Panthera palaeosinensis was an early Pleistocene species from northern China. It is often incorrectly referenced as the ancestral tiger, Panthera tigris, although it shares features with all living large cats. Recent thought places it close to the ancestry of the genus Panthera.
It was first described in 1924 as Felis paneosinensis by Otto Zdansky in his work "Jungtertiäre Carnivoren Chinas". Its exact date is not secured, though most likely two to three million years old. Panthera paleosinensis's skull has an A-P length of 262 mm (10.3 in) and a mandibular length of 169 mm (6.7 in) and the living creature would have appeared like a jaguar, stout and strong. The conical upper canines were not present in the fossil, but the lower canines bear the vertical grooves typical of Panthera.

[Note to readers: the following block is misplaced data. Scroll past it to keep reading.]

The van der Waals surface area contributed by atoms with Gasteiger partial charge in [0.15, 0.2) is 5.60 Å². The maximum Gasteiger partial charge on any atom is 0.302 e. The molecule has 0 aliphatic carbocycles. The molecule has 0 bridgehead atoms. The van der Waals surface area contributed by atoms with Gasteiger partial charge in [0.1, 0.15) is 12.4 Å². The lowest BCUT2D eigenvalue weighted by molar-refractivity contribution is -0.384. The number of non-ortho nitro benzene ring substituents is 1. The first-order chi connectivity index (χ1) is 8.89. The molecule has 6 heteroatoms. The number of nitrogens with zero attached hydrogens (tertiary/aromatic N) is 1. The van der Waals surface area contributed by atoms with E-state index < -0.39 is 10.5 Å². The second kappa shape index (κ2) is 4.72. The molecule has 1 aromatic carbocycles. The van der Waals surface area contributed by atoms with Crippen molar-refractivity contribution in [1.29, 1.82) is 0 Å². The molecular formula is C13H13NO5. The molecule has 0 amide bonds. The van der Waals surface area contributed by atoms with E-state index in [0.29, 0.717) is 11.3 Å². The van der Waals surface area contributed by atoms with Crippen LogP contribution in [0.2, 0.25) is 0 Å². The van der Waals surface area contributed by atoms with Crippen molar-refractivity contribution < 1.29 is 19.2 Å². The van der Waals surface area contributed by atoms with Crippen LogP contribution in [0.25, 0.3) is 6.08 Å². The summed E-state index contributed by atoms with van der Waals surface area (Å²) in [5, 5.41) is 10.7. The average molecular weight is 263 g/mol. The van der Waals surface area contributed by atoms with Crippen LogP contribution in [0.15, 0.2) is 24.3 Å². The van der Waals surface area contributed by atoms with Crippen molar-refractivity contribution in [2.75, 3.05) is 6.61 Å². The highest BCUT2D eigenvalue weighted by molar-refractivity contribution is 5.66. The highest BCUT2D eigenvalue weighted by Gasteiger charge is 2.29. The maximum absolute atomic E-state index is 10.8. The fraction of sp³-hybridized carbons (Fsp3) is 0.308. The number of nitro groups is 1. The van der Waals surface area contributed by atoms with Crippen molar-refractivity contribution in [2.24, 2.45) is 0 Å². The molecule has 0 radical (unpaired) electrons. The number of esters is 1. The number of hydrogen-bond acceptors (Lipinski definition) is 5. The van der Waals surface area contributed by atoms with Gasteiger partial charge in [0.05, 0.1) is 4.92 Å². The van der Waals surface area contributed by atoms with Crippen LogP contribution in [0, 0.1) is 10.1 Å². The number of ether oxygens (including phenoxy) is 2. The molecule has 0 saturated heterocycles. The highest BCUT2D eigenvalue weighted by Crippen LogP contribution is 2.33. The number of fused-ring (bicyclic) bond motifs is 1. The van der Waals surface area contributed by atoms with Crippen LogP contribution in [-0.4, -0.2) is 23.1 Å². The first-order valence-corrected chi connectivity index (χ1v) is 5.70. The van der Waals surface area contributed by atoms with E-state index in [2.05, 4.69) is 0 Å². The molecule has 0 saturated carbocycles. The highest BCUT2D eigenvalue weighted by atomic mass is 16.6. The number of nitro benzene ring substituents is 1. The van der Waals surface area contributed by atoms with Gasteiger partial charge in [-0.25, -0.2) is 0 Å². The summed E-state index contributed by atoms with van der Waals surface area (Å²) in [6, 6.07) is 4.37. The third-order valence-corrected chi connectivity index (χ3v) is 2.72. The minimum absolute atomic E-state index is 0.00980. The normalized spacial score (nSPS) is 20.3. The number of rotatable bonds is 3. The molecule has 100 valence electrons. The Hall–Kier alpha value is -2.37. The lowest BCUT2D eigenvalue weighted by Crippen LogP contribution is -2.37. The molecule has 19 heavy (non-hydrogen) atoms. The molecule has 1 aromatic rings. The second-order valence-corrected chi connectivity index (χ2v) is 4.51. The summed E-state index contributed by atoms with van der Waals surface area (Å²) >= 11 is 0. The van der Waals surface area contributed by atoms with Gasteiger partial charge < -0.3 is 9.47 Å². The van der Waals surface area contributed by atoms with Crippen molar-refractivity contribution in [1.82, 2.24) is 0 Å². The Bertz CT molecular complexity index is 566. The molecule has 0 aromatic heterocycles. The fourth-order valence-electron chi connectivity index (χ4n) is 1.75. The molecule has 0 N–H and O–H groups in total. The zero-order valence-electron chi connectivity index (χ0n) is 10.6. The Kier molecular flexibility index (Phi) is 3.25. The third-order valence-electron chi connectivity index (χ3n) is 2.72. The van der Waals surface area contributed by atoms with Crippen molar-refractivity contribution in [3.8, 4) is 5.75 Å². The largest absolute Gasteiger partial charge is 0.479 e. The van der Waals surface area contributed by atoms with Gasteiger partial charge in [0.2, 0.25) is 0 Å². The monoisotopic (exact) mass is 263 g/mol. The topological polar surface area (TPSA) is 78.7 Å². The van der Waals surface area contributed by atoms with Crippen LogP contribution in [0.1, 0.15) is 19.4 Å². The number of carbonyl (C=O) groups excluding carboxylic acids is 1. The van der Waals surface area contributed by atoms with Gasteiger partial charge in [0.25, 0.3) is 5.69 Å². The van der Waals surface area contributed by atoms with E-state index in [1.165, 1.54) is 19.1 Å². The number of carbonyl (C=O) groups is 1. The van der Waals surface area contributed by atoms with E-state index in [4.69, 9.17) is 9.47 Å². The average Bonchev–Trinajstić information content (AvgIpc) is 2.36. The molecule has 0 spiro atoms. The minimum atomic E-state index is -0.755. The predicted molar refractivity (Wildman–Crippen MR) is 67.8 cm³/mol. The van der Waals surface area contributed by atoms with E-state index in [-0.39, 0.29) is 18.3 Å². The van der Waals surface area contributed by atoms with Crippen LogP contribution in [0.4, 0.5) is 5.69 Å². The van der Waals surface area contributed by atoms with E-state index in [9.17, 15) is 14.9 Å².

||This article includes a list of references, related reading or external links, but its sources remain unclear because it lacks inline citations. (June 2011)|
- Hemmer, H. 1967. Wohin gehört “Felis” palaeosinensis Zdansky, 1924 in systematischer Hinsicht? N. Jb. Geol. Paleont. Abh., 129:83-96.
- Mazák, V. 1981. Panthera tigris. Mammalian Species, 152: 1-8. American Society of Mammalogists. (Available online)
|This felid-related article is a stub. You can help Wikipedia by expanding it.|
|This article related to prehistoric animals from order Carnivora is a stub. You can help Wikipedia by expanding it.|